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Monday, February 28, 2022

If you receive a substantial RRSP can you still bring a claim for dependent's relief?

A reader raised a really interesting question recently so I decided to share it with all of you. Can you still claim dependent's relief when you received a substantial RRSP? Here is the question:

"I live in Ontario, I am a dependant (common law) of the deceased. The RRSP was rolled over to me. I was not named in the will. My question is since I received the rrsp and has all the same penalties as a locked rrsp can I still go to court with a dependancy claim? The rsp is larger than the value of the estate, but that's the fault of the executor as he sold the house (I was not on the house) without a valuation and below fair market value and didn't sell anything,just gave everything away even to non beneficiaries. So would a judge deny my claim with the rsp being larger than the estate? considering it's for my retirement and I'm on a disability and I don't have the same standard of living like I use to!" 

The fact that the RRSP is larger than the estate is not reason enough on its own to defeat your claim for dependent's relief. The RRSP and the estate are two separate entities. It's not a matter of receiving one or the other.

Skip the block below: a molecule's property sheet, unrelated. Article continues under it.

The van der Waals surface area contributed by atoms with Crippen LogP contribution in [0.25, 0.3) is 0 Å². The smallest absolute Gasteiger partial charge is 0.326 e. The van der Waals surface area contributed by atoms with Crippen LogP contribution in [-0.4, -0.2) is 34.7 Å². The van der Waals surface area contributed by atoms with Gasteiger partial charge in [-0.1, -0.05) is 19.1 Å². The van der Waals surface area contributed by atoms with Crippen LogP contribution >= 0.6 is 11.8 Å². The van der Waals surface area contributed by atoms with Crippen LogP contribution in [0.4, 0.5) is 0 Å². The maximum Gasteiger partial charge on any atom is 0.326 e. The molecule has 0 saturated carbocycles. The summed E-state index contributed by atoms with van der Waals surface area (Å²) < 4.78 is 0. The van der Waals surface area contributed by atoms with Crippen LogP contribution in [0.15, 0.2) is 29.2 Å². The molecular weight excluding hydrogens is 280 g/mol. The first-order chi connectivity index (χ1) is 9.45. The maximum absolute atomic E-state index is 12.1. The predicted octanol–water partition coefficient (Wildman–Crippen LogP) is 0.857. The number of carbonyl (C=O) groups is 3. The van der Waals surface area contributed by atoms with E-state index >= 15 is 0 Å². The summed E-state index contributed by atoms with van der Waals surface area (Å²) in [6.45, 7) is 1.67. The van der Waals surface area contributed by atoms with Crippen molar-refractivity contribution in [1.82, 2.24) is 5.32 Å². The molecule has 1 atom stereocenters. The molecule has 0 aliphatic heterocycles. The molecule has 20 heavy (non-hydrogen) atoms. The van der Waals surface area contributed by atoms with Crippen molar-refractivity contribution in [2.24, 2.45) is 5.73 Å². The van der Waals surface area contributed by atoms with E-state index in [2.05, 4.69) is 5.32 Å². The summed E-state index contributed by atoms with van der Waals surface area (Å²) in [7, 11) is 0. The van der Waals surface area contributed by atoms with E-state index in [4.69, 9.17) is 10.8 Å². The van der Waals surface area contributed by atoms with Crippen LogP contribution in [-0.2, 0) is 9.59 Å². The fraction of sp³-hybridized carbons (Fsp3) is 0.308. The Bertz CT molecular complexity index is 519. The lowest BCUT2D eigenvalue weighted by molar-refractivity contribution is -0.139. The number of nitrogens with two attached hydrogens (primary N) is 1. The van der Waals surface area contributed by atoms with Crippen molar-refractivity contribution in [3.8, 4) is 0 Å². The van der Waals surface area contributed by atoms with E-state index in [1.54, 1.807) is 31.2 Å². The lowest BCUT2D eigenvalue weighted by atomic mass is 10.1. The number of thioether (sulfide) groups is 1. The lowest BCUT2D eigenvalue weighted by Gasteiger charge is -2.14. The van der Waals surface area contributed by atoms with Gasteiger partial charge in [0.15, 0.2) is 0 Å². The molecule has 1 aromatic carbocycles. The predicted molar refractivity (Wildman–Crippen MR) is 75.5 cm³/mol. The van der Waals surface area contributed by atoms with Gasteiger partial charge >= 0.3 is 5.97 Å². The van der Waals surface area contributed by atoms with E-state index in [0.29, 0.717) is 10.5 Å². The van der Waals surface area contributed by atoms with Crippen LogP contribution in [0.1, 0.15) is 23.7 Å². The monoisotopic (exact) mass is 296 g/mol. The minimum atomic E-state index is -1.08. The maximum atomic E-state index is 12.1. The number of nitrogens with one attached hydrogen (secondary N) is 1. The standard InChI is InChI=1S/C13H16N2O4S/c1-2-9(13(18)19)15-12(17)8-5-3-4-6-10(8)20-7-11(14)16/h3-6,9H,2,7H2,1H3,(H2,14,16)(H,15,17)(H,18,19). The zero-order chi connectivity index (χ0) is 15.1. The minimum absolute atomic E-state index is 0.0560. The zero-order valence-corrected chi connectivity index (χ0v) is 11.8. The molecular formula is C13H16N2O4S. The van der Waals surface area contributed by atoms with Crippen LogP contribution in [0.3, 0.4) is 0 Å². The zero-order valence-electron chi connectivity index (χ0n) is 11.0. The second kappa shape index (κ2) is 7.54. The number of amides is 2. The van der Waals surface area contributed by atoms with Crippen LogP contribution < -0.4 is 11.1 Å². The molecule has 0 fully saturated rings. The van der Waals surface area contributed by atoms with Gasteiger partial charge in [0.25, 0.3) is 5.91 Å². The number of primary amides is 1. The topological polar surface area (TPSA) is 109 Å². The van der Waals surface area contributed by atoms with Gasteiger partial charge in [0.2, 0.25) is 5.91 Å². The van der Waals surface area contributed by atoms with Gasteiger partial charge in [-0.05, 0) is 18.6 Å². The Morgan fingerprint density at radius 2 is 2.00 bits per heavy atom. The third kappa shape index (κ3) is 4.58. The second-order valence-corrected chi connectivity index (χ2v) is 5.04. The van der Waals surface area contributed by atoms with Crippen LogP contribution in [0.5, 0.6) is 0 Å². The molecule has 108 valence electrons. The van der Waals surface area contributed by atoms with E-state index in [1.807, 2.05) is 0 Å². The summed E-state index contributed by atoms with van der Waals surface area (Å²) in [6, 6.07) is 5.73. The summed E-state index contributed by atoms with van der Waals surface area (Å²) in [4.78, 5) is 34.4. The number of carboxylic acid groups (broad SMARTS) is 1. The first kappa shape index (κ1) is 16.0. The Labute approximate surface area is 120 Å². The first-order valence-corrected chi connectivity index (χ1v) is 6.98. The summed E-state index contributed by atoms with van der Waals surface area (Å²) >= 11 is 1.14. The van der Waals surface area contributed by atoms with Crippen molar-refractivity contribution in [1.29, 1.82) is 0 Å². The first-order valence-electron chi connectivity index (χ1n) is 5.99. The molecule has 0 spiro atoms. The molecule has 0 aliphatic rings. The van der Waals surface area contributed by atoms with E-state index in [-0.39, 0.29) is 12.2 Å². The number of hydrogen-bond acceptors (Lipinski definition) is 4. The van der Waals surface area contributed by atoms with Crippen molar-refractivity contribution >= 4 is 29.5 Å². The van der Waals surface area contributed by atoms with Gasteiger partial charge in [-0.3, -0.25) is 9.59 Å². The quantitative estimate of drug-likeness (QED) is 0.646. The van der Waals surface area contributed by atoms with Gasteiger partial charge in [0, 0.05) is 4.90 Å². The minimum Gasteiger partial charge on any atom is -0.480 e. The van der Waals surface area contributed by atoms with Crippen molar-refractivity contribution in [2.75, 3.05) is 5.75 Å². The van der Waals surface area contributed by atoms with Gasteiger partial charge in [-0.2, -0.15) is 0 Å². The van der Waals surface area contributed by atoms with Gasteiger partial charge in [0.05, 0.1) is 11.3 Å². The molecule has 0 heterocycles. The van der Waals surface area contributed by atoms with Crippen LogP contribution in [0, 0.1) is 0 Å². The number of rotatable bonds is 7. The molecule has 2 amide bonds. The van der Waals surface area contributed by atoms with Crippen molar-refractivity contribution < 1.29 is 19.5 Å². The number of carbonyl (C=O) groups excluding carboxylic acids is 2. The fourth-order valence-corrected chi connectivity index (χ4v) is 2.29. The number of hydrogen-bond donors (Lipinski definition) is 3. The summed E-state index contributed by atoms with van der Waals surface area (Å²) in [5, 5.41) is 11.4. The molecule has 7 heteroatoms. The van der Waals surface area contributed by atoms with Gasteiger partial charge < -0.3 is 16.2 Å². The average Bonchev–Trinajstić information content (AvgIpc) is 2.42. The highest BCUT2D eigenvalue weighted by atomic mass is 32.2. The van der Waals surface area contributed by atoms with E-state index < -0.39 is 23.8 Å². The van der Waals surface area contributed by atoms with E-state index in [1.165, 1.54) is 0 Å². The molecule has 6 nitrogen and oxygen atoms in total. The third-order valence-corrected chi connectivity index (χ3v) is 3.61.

A claim for dependent's relief allows you to ask the court to award you a share of the estate when you were not adequately provided for by the estate. Not by assets outside of the estate. I expect that the executor, in defending against your claim would say that you don't need anything because you received the RRSP money, but that would not likely be successful. I'm not saying it's completely irrelevant, but it's not the deciding factor. If your lifestyle prior to your husband's death has been materially reduced by his death, then by all means bring your claim and try to rectify the situation. 

If there are a lot of claims (such as minor children) against an estate with few assets, the fact that you received the RRSP might be more important. In a tough case like that, a judge has to consider a lot of people and try to stretch an estate as far as it will go. It's a balancing act that shouldn't involve the RRSP but it could, depending on the circumstances. In your case, it sounds as though there are assets; there is at the very least a house. Given that you did not inherit the house or contents, it seems to me that you are entitled to receive something from the estate.

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